Gibson ES335…

Ben brought his Gibson ES335 to me early March last year. The guitar was fine when it was put on the plane but when he got home and opened the case- this had happened!

I did the usual repair and retouched the paint. I’d said to Ben that I couldn’t make the repair disappear and he felt this would be ok because he didn’t have the money for a neck respray as well.

All was good for four or five months and he texted me in late June to tell me that the same thing had happened again!! He had played a gig in Brisbane and all was well with the guitar. When he opened the case when he got home- the neck had split in almost the same position but the break was probably worse this time.

We discussed what should be done and I suggested that making a second repair might perhaps not be as simple as it was the first time around…

After giving the guitar a lot of thought and knowing that Gibsons have a propensity for snapping headstocks, I suggested to Ben that perhaps he should consider acquiring a guitar that might withstand the airlines’ less than careful handling of guitars. Ben gave this some thought and said felt that the 335 was very much a part of his band’s sound.

My response was to suggest that we purpose-build him a new guitar with a laminated neck and that we get Mick Brierley to replicate the pickups in the 335 for the new guitar…

Ben thought that it would be worth thinking about and I offered to buy the broken 335 and that I’d build him a new guitar for a reasonable change-over cost.

When I was about to start, Ben contacted me to explain that there was a forthcoming UK gig but the band had to pay their airfares over and so we put the project on hold for the time being.

Over Christmas, I decided to make another repair on the 335 and this time, I decided to refinish the neck.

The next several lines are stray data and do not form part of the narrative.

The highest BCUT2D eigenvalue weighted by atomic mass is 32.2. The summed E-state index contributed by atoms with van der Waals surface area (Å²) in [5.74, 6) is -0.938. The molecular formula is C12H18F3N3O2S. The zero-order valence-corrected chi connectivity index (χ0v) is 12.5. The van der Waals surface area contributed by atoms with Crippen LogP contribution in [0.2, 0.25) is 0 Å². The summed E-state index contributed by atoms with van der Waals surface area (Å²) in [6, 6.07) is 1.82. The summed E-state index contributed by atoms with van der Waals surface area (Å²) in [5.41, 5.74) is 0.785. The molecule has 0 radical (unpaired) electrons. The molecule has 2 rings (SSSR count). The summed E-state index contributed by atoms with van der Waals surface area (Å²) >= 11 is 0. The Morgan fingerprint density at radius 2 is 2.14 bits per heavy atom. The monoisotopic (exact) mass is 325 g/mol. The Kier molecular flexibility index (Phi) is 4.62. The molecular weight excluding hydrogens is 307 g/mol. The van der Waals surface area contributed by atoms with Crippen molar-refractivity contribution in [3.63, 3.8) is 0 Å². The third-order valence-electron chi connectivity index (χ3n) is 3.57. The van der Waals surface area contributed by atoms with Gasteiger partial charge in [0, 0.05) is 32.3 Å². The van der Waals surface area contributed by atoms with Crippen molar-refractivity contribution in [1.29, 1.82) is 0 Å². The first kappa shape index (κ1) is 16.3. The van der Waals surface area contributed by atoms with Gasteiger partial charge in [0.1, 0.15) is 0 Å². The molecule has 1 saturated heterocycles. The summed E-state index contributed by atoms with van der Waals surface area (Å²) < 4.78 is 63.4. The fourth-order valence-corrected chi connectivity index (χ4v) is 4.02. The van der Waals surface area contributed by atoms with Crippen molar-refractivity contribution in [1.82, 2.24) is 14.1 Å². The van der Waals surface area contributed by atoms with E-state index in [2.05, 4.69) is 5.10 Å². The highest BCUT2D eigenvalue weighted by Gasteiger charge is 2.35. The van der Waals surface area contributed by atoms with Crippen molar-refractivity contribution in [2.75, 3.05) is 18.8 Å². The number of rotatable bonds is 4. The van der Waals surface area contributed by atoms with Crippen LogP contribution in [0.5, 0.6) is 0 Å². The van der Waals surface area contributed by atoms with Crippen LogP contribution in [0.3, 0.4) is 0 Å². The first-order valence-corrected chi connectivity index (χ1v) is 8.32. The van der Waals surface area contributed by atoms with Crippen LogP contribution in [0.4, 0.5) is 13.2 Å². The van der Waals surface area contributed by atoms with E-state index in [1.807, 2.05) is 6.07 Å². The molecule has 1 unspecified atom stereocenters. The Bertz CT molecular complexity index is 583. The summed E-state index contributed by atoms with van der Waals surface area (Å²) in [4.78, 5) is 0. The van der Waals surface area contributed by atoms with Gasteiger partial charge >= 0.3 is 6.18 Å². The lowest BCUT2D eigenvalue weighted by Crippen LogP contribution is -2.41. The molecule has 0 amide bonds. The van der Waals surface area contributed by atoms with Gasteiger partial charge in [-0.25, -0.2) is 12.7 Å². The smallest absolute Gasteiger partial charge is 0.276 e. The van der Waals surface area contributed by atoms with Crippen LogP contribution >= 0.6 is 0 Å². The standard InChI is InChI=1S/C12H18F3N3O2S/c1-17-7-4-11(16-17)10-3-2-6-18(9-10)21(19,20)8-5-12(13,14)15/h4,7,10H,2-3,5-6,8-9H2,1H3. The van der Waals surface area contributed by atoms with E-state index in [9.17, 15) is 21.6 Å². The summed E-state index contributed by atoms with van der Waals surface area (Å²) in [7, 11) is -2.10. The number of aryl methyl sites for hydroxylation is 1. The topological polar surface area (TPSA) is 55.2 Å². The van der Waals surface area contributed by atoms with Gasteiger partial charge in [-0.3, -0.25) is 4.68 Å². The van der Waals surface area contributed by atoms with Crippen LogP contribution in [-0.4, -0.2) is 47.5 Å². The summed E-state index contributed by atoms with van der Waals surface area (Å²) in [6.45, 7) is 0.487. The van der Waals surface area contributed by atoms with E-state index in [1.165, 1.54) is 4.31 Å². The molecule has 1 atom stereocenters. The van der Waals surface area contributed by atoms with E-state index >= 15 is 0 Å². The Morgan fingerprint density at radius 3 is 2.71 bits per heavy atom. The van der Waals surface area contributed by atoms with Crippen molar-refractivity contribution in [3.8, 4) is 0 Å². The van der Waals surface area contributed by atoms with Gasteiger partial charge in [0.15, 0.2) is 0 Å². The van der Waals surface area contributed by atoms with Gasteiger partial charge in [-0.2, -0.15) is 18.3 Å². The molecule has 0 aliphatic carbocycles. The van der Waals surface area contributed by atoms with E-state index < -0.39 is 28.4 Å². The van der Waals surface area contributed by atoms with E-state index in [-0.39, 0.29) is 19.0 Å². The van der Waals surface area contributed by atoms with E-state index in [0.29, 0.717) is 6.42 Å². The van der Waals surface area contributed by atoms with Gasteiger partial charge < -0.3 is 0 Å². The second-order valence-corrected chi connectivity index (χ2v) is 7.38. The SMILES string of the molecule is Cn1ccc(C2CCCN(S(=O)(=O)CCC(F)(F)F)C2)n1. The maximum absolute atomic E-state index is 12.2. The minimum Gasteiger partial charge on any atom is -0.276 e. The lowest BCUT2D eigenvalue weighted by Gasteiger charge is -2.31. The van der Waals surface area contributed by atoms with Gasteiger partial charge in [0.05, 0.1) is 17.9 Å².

The neck repair looked ok, but the cracks were still visible, which is , I suppose not all that surprising considering that the neck had been broken twice and repaired twice.

With the neck stripped, I carefully removed the lacquer back to the body-neck joint.

Then I thought that no, I’m not working to a budget and because the guitar has a few dings, dents and scratches, I should consider stripping the whole body as well…

The guitar industry has used two pack polyurethane as a finish for many years now but the 335 is finished in the enthusiast-preferred nitro-cellulose lacquer. Two pack can be readily sanded back because it is a hard finish but not so nitro which is nowhere as hard. Try to sand off nitro and the finish just softens and clogs up the sandpaper.

So the solution to removing nitro is paint stripper-undesireable- or scraper which is very labour-intensive and slow…

When the old paint was gone, the 335 was sanded, masked and then sanding sealer is sprayed.

What to do in terms of finish was pondered on for a couple of weeks. I thought that perhaps a finish that complemented the really nice maple of the body but it is a 335DOT and it really should be red.

The original red was a dullish cherry red that wasn’t completely transparent and I opted for a really bright, clear red and that should look spectacular.

When the paint had hardened appropriately, the guitar was rubbed back…

…and polished.

That figured maple is just fabulous…

The plating on the hardware is nickel and it tends to deteriorate more quickly than perhaps it should and it took over half a day to clean up the bridge, tail piece, machine heads and pickups…

And tomorrow, I’ll re-assemble the ES335DOT…